CHOOSING A NURSING HOME FOR YOUR PARENT
So many of the most important decisions we make in life are made when we are least prepared to make them. So it is, when the time comes to choose whether, or which nursing home facility in which to place an aging parent. It’s estimated that 60% of nursing home admissions are made from a hospital, rather than from a viagra soft tabs home, or an assisted living facility. Your loved one may have suffered a broken a hip or a stroke, or may be suffering from dementia. The time constraints in this type of situation press care givers to make a quick decision regarding care of their love one, without the luxury of investigation and due diligence that such a decision deserves.
We will attempt in this post, to review resources which are available to help you make a decision of this kind, whether the situation is a hurried one or not. Making such a decision depends, in large measure, on the condition of the parent and what types of care or treatment will be required for their individual circumstances. It will largely depend on whether they are injured due to a broken hip, or other disabling condition, suffering from Alzheimer’s or other form of dementia, or other conditions.
There is a growing amount of information available online to assist in this process. At the federal government level, there are many resources to assist. The website, http://www.eldercare.gov/eldercare.NET/Public/index.aspx is a good place to begin. You can either search by location or by topic to find resources available in your state or city. There are a large number of resources listed on this site which address many of the concerns and problems faced by care givers to our aging populations.
Additionally, to assist with evaluating potential nursing homes, a publication called, Your Guide to Choosing a Nursing Home, (http://www.medicare.gov/pubs/pdf/02174.pdf) presents a fairly complete outline of considerations when attempting to evaluate a place for an aging parent. Subjects such as “Choosing the Type of Care You Need” to “Steps to Choosing a Nursing Home” are included. The Nursing Home Checklist (http://www.medicare.gov/nursing/checklist.asp) will also provide many ideas for evaluating and screening potential facilities.
The federal government also funds state level Ombudsmen to assist in these matters. The National Long-Term Care Ombudsman Resource Center website (http://www.aging.state.nv.us/) will allow you to find these resources in your state. For Nevada, that contact information can be found here. (http://www.aging.state.nv.us/) The Las Vegas office of the Ombudsman can be called at (702) 486-3545. Concerns ranging from finding an appropriate care facility to reporting cases of elder abuse can be directed to the State Ombudsman’s office.
Among non-government agencies, there are many advocacy groups that can also provide assistance. The Consumer Voice provides a Guide to Choosing a Nursing Home .
( http://www.theconsumervoice.org/sites/default/files/advocate/A-Consumer-Guide-To-Choosing-A-Nursing-Home.pdf ) This organization also provides private ombudsman services to families and residents of nursing facilities. Another privately funded website provides a registry and grading of nursing homes is http://www.memberofthefamily.net/. This site provides listings of Medicare and Medicaid certified nursing homes and grades various aspects of the operations of the nursing home.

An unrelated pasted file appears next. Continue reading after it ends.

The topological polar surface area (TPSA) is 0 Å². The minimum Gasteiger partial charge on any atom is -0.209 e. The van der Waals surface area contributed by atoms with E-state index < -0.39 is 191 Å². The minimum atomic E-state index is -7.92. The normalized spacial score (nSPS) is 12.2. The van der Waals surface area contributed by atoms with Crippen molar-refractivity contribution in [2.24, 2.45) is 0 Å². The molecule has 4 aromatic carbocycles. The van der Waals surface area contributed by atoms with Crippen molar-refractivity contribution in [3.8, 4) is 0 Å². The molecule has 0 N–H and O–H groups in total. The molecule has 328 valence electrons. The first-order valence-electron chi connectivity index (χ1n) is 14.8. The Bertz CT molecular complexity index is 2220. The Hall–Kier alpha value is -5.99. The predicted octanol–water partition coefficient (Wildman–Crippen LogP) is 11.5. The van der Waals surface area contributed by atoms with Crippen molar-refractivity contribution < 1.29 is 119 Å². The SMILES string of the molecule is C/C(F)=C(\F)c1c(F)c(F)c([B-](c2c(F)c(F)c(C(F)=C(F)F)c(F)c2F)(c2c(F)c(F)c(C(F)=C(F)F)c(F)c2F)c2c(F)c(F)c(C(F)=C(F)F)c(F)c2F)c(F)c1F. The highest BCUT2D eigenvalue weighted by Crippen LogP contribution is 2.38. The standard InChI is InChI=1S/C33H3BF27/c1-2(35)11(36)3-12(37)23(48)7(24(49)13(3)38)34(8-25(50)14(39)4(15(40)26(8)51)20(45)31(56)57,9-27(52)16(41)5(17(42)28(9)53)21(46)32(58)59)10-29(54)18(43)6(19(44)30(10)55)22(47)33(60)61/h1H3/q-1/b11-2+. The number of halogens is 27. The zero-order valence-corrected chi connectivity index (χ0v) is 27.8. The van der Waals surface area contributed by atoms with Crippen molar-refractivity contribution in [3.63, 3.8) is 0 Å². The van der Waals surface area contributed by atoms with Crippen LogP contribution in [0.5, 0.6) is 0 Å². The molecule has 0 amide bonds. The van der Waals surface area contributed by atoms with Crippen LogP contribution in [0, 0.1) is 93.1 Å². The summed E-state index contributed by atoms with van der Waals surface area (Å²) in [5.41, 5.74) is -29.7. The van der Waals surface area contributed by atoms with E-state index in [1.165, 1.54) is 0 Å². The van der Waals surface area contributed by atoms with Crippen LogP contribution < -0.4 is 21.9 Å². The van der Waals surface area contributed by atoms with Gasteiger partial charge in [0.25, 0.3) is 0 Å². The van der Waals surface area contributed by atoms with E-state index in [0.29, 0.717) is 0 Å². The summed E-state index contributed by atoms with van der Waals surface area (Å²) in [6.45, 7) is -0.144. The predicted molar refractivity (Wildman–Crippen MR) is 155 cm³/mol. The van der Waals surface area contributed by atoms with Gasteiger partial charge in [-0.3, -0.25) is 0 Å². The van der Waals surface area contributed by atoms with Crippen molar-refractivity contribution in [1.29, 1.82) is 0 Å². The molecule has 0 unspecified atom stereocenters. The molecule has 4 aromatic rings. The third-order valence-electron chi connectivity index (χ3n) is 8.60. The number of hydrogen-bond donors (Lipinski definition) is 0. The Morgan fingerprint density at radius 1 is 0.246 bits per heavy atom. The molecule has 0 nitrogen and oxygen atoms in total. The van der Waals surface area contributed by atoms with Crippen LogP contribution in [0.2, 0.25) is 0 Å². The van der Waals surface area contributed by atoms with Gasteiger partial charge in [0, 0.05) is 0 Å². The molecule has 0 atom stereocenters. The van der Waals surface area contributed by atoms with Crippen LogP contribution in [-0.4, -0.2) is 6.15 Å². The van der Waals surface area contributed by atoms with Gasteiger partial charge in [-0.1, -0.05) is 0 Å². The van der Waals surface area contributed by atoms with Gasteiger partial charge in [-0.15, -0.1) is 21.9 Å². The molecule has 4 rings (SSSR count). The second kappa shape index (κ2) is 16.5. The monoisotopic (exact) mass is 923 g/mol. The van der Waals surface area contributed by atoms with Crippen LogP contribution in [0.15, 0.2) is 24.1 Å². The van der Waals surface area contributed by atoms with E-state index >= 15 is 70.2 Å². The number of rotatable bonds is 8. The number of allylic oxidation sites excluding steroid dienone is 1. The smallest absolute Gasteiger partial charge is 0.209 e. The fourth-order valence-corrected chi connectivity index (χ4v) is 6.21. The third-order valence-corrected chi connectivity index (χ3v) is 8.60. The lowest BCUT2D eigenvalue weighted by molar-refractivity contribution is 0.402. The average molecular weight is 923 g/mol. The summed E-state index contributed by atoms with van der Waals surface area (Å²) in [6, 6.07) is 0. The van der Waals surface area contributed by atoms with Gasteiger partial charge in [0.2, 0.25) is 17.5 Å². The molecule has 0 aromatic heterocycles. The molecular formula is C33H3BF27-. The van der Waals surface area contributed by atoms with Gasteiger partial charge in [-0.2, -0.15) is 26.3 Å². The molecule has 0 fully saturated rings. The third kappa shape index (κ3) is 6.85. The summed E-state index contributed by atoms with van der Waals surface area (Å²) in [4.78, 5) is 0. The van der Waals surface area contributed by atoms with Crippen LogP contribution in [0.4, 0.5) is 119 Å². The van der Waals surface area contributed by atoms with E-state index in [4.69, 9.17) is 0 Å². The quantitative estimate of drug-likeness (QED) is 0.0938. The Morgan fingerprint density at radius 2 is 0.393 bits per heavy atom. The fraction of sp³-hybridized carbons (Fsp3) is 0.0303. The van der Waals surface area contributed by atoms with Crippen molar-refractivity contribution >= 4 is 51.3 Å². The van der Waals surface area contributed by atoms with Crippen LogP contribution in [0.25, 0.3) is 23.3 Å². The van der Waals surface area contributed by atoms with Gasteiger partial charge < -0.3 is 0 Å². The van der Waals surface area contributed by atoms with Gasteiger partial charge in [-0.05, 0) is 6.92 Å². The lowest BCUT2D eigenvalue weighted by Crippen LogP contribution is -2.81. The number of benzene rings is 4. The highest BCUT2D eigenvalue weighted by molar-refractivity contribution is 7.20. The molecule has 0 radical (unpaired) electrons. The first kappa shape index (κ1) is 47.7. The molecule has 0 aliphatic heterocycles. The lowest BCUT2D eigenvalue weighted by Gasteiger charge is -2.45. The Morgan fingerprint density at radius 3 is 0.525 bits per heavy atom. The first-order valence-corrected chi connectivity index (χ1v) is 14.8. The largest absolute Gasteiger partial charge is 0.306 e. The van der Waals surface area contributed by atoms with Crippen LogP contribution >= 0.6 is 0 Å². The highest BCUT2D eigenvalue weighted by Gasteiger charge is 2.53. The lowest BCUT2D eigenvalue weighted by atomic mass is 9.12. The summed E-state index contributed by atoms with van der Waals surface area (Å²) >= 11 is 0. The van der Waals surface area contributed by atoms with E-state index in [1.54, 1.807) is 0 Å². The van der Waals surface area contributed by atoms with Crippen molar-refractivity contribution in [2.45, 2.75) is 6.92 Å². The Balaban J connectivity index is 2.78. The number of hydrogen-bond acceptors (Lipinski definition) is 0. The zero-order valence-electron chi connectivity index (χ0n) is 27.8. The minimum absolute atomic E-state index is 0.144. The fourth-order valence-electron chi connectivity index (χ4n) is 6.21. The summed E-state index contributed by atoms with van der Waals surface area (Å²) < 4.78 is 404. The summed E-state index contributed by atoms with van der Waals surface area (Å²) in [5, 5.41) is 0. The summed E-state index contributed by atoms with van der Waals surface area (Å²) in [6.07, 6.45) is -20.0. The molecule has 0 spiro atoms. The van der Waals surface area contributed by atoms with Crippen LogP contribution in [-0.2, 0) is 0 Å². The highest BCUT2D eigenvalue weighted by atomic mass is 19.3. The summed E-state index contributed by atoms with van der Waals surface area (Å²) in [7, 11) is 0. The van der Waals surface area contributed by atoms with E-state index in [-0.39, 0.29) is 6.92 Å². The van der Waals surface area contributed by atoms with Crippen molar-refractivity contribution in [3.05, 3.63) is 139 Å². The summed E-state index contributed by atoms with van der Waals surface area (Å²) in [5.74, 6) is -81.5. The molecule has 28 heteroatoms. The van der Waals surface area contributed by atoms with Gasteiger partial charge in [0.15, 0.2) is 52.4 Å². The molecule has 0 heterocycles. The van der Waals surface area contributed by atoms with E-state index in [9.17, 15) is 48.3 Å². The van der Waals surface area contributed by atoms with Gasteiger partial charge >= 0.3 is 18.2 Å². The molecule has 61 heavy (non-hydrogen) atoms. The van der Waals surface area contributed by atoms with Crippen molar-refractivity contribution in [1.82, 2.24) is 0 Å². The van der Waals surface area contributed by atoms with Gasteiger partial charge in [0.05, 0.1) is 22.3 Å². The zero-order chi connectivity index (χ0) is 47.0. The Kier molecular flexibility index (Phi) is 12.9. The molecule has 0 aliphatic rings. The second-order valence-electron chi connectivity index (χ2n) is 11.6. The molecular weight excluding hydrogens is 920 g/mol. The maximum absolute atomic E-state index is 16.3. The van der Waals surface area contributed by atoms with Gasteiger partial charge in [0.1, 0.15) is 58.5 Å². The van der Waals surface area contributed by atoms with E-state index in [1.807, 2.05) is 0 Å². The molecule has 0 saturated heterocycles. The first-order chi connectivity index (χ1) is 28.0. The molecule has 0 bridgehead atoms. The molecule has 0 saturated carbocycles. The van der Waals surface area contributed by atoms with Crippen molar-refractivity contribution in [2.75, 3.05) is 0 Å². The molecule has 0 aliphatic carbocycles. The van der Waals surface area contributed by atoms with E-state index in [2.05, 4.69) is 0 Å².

Beyond these and other resources that you may uncover in your search for a nursing home, many of the considerations you may want or need to consider have to do with costs. Medicare will only pay for medically necessary care in a nursing home. It will not pay for non-medical everyday assistance with normal living. If your loved one needs assistance with walking or eating, these things are not covered. Most nursing home costs are paid out of personal savings, social security benefits, Long Term Care (LTC) insurance benefits, or Medicaid if the patient qualifies. Nursing home costs are estimated to average $200 per day for patients, and this doesn’t include cost for treatment needed for additional services, such as dementia care, for example. Long Term Care insurance must be purchased and in force, prior to your loved one’s need for services.
Once you’ve done the initial research, nothing replaces visiting the facility and seeing for yourself. Visit often and at various unexpected times, to be sure that the facility is the type of environment you would want your parent or loved one to be exposed to. Considerations include turnover rate of personnel in the home. Does the home offer “consistent assignment” which means do nurses and aids treat the same patients on most of their shifts. Consistency and familiarity are important considerations for your loved one. Relationships built between patient and nursing home staff can provide a measure of security for your loved one. If a home employs a high number of temporary workers, or turnover is high, that consistency can be lost.
Four items to think about in any nursing home placement include, how convenient is the home to all family members, quality of care for chronic conditions including dementia and/or physical disability, supportive environment for the potential resident, and do costs fall within an affordable range. And once this decision is made and your parent or grandparent is now in such a facility, keeping an eye open for negligence or even abuse is important. Unfortunately, this is a growing problem as our population ages and requires higher levels of care. So if such a thing should happen to your loved one, the services of a trusted attorney may be required. Our firm does provide such services, and more information can be found here. (http://www.richardharrislaw.com/personal-injury/nevada-nursing-home-abuse-lawyer.php)